New research from the UK Startup Awards has revealed that bootstrapping has become the most common way of funding a new endeavour. Eighty-five per cent of start-ups in the last three years have relied on personal capital to kickstart their businesses. Meanwhile, only 13 per cent of respondents said they took out a loan at the bank.
The report, titled Ambitious UK Start-Ups: The Future of UK Business, also showed that support from friends and family (20 per cent) was also more likely to take place than a start-up going to get a bank loan. The data was gathered from over 1,200 firms that took part in the 2023 National StartUp Awards. This is a programme that celebrates the best new firms under three years old, delivered in partnership with Starling Bank.
Discussing the report, professor Dylan Jones-Evans OBE, founder of the UK StartUp Awards, said: “Self-funding their businesses allows entrepreneurs to maintain full control and ownership of their company and avoid debt. By relying on sales rather than external funding for income, bootstrapped businesses will be more customer-focused and have greater freedom to develop without outside interference.
“The study reveals that while 59 per cent of new businesses have one founder, 41 per cent have two or more entrepreneurs involved in starting and managing the business.
“By gender, 49 per cent of new businesses with more than one founder consist of all-male teams, and 36 per cent have mixed-gender teams. Just 15 per cent of team-based ventures are all-female.”
Habitual entrepreneurs and the role of parents
Four out of ten start-up founders (41 per cent) have had previous experience of starting their own business. Of those, 47 per cent have launched two or more enterprises before getting involved in their current business, bringing valuable knowledge, transferable skills, and resilience gained from previous ventures.
Thirty-nine per cent of founders had parents who were entrepreneurs, exposing these individuals to business concepts, challenges, and opportunities from an early age. Furthermore, forty-two per cent of female entrepreneurs who are the lead founders of their business had entrepreneurial parents. This is compared to 36 per cent of their male equivalents.
Regionally, those founders based in the more prosperous areas of the UK (42 per cent) were more likely to have a father or a mother who were entrepreneurs than those in the rest of the UK (36 per cent).
Commenting on this, Jones-Evans said: “By being exposed to business concepts from an early age, having co-founders who complement each other, and knowledge gained from previous ventures, entrepreneurs are maximising the opportunities for success at a time when there are real economic challenges facing all businesses.
“Start-ups make an enormous contribution to the UK economy and the findings of this study should provide insights to help boost support for new firms and accelerate growth and competitiveness in all sectors.”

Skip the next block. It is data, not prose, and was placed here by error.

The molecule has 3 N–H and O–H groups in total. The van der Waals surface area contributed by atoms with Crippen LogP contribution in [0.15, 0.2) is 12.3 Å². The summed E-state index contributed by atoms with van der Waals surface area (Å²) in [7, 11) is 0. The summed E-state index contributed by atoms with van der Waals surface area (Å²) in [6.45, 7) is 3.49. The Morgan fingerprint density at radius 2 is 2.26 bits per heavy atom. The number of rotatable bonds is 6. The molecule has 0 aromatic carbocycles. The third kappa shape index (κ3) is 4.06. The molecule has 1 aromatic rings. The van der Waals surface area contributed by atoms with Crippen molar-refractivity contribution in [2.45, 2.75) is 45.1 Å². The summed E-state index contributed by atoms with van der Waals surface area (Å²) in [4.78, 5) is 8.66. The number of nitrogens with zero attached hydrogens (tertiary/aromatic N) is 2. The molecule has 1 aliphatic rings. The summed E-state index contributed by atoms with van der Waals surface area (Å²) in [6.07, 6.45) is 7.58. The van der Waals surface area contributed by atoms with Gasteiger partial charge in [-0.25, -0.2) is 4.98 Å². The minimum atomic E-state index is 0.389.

Challenger banks are the preferred choice for start-ups
Although traditional banks have served businesses for decades, start-ups are accessing
finance in a very different way. Two-thirds of all start-ups (67 per cent) have accounts with challenger banks or new fintech firms. Starling Bank is the most favoured banking partner for UK start-up founders in this study (31 per cent), followed by NatWest (10 per cent) and Barclays (nine per cent) in the top three.
Business support for new firms
According to the report, over half of new businesses will need support over the next 12 months. The biggest issues facing start-ups include access to finance (62 per cent), marketing and sales support (57 per cent), access to talent (56 per cent), and having access to new markets (52 per cent) for international expansion.
Cautioning reliance on the use of personal funds Jones-Evans added: “An over-dependence on the founder’s personal funds, or contributions from family or friends, can also limit growth due to a lack of long-term financial resources, and it is not surprising to find that access to finance is rated as the biggest challenge when it comes to support for new ventures over the next 12 months – especially as financial institutions consider start-ups as high risk ventures with a lack of any proven track record or market presence.
Harriet Rees, CIO at Starling Bank, said: “Founders risk a lot to build a successful business from the ground up, and they have to overcome all kinds of hurdles in their first few years of trading. Start-ups have faced a particularly tough environment in the last few years, first with the pandemic and now with higher interest rates and the uncertainties of the cost of living crisis. Many have demonstrated incredible resilience.
“This report gets to the heart of the entrepreneurial community in the UK. It captures inspirational stories from founders, while also shedding light on what support is needed as their start-ups evolve – whether that be increasing access to capital, strategic advice, or better understanding of business finances.”